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  1. #1

    Newly adopted Chow Chow bites the finger of her owner

    The newly adopted chow chow that my boyfriend adopted is too hyper and playful. Recently, he bites Veronica while giving her some treats, we immediately rush her to the nearest hospital to attend to her medical needs. We've got Charlie from a close friend of ours, he has been staying with my boyfriend and his family for almost a month now and still they are having a hard time telling the dog to stop biting someone and that it is wrong. I actually told my boyfriend that he needs a lot of patience as the puppy tries to cope-up with the new environment that he is into. Now he just wants to give it back to Omar as fear tries to hunt him and her baby sister got traumatised about what happened.

    I really want to help my boyfriend and at the same time keep the dog but he really is not in the mood to talk about it anymore.

  2. #2
    Senior Member
    Join Date
    Feb 2015
    South-West UK
    Blog Entries

    Re: Newly adopted Chow Chow bites the finger of her owner

    Hello andrea,
    You might find some advice and help here:

    There are many other sources online which have advice about puppy behaviour. I just chose a quick one.

    It is natural for a puppy to bite. This is what is called "mouthing" and all pups do it. They are learning about the world and discovering by biting things. It's an important way of discovery for them.
    When a puppy is with its littermates and mother, it soon learns the limits of biting. If it bites other puppies too hard, they will yelp, and so it senses not to do that so hard any more. It will learn to bite much softer (in play.) If they are taken from their littermates too young, they will carry on biting because they can't learn when to stop. That's why it's never a good idea to take a puppy from its mother/siblings before 9 weeks old at the earliest.

    I truly do not feel there really is such a thing as an overly hyperactive puppy. They are all like that. Full of endless energy, and with no guidance about what the social rules are. So we have to learn about what to do, to guide them and be fair to them. And yes, this takes patience and a little knowledge.
    Sometimes puppy training classes will help. Often a local vet's office will have "puppy socialisation groups" or at least may know of some training classes. This is just to guide all that puppy energy in the right direction, and socialise them properly with their own kind, and with humans.

    You will have to be patient with this little one, and train him!
    Last edited by Tobi; 03-24-2017 at 05:01 PM.

  3. #3

    Re: Newly adopted Chow Chow bites the finger of her owner

    Hi Andrea. While our circumstances were rather different to yours, there are many areas with common solutions. Our situation involved adopting 75lbs of German Shepherd/Rotti, who had no social skills, clearly no house training, was fear aggressive, had startle response, did not like being touched, and used "bark and lunge" to resolve his issues. When 75lbs of GSD/Rotti lunges and barks at you... it certainly makes an impact.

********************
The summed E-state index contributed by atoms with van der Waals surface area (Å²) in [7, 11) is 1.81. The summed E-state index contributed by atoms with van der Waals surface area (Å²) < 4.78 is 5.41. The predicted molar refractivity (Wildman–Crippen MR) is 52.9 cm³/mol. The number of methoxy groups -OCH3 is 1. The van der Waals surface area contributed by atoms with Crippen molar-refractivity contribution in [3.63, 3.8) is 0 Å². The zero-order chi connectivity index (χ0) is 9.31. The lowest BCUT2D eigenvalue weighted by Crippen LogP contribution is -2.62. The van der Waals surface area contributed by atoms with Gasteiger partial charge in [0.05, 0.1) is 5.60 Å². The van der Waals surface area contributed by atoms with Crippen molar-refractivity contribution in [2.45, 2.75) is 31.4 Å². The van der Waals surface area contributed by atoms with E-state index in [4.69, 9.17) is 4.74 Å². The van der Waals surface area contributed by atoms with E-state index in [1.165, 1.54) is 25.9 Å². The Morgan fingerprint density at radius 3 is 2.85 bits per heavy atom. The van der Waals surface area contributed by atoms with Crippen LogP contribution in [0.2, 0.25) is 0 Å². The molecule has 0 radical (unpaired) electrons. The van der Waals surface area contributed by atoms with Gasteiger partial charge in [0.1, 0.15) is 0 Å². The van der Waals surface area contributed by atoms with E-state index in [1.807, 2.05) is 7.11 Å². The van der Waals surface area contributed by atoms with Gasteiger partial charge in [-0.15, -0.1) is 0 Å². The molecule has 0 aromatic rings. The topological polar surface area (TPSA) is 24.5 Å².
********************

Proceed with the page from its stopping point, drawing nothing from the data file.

Because our dog (Ray) had no prior training (he was a rescue) and no social skills (possibly removed from mother too early), and was afraid of anything that moved, he needed to be assured of many things... as does a puppy. However, whereas Ray had a poor perspective on the world, your puppy is developing his perspective. All dogs, like children, need to be taught where the boundaries are, and please keep in mind that it is generally accepted that a dog's mentality is similar to that of a 3 year old child. I found that comparison very helpful when trying to understand Ray.

    Very briefly, we have had Ray with us for just over four years now and while he is not perfect (are any of us?), he has made incredible progress which I attribute to the following:
    1. We tried hard to see the world from his perspective. It really does help.
    2. We found what motivated him. Food!
    3. We only used Positive Reinforcement Training.
    4. We referred back to a dog training quote when a reprimand was necessary - "If you wouldn't do it to a 3yr old child, then perhaps you shouldn't be doing it to a dog!"
    5. Neither puppies nor children become responsible adults over a week-end! Training is an ongoing responsibility and failing to put all the time necessary into training is unfair on the dog, and on the person that one day could be bitten.
    6. Patience, Education, Patience, Education etc. All dog owners must be prepared to be a very patient with any dog. They must also be prepared to ask for advice rather than guess! We have been in constant dialogue with our Humane Society (where Ray came from) trainers. We used the services of a dog behaviorist, and have had Ray in training programs. He also had to wear a muzzle when we first got him but... today... he is a sweet-heart of a dog! :)

    I hope it all works out well. I have often said that Ray's original owners have no idea what they missed out on by neglecting him. He is my first dog, and I love him dearly! :)

    All the best. Colin

  4. #4

    Re: Newly adopted Chow Chow bites the finger of her owner

    Hello Andrea, your chow chow is looking very cute in the picture. I know many chow chow dogs who are hyper and very active. But sometimes owner can find it very difficult to keep a pet which is very too aggressive. Owner has to give such pets behavior training from professional trainers.



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